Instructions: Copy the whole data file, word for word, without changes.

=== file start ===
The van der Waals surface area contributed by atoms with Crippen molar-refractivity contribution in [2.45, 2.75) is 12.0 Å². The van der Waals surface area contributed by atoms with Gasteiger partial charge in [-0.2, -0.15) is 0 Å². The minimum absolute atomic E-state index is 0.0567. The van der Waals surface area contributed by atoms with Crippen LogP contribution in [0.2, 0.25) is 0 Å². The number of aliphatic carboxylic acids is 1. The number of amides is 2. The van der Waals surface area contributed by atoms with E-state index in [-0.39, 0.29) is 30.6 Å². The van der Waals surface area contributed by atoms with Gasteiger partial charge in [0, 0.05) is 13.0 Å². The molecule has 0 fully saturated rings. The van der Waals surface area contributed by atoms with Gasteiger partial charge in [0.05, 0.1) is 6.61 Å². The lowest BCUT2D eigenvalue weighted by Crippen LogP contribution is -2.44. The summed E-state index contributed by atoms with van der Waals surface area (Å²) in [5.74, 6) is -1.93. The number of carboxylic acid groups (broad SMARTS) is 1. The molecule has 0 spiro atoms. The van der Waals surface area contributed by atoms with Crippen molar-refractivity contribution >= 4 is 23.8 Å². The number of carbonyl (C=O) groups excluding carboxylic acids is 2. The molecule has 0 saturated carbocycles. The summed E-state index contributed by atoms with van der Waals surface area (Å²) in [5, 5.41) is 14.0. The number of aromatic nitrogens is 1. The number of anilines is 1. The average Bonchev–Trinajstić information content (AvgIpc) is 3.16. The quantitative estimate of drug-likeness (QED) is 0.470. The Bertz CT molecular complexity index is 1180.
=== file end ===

The van der Waals surface area contributed by atoms with Crippen molar-refractivity contribution in [2.45, 2.75) is 12.0 Å². The van der Waals surface area contributed by atoms with Gasteiger partial charge in [-0.2, -0.15) is 0 Å². The minimum absolute atomic E-state index is 0.0567. The van der Waals surface area contributed by atoms with Crippen LogP contribution in [0.2, 0.25) is 0 Å². The number of aliphatic carboxylic acids is 1. The number of amides is 2. The van der Waals surface area contributed by atoms with E-state index in [-0.39, 0.29) is 30.6 Å². The van der Waals surface area contributed by atoms with Gasteiger partial charge in [0, 0.05) is 13.0 Å². The molecule has 0 fully saturated rings. The van der Waals surface area contributed by atoms with Gasteiger partial charge in [0.05, 0.1) is 6.61 Å². The lowest BCUT2D eigenvalue weighted by Crippen LogP contribution is -2.44. The summed E-state index contributed by atoms with van der Waals surface area (Å²) in [5.74, 6) is -1.93. The number of carboxylic acid groups (broad SMARTS) is 1. The molecule has 0 spiro atoms. The van der Waals surface area contributed by atoms with Crippen molar-refractivity contribution >= 4 is 23.8 Å². The number of carbonyl (C=O) groups excluding carboxylic acids is 2. The molecule has 0 saturated carbocycles. The summed E-state index contributed by atoms with van der Waals surface area (Å²) in [5, 5.41) is 14.0. The number of aromatic nitrogens is 1. The number of anilines is 1. The average Bonchev–Trinajstić information content (AvgIpc) is 3.16. The quantitative estimate of drug-likeness (QED) is 0.470. The Bertz CT molecular complexity index is 1180.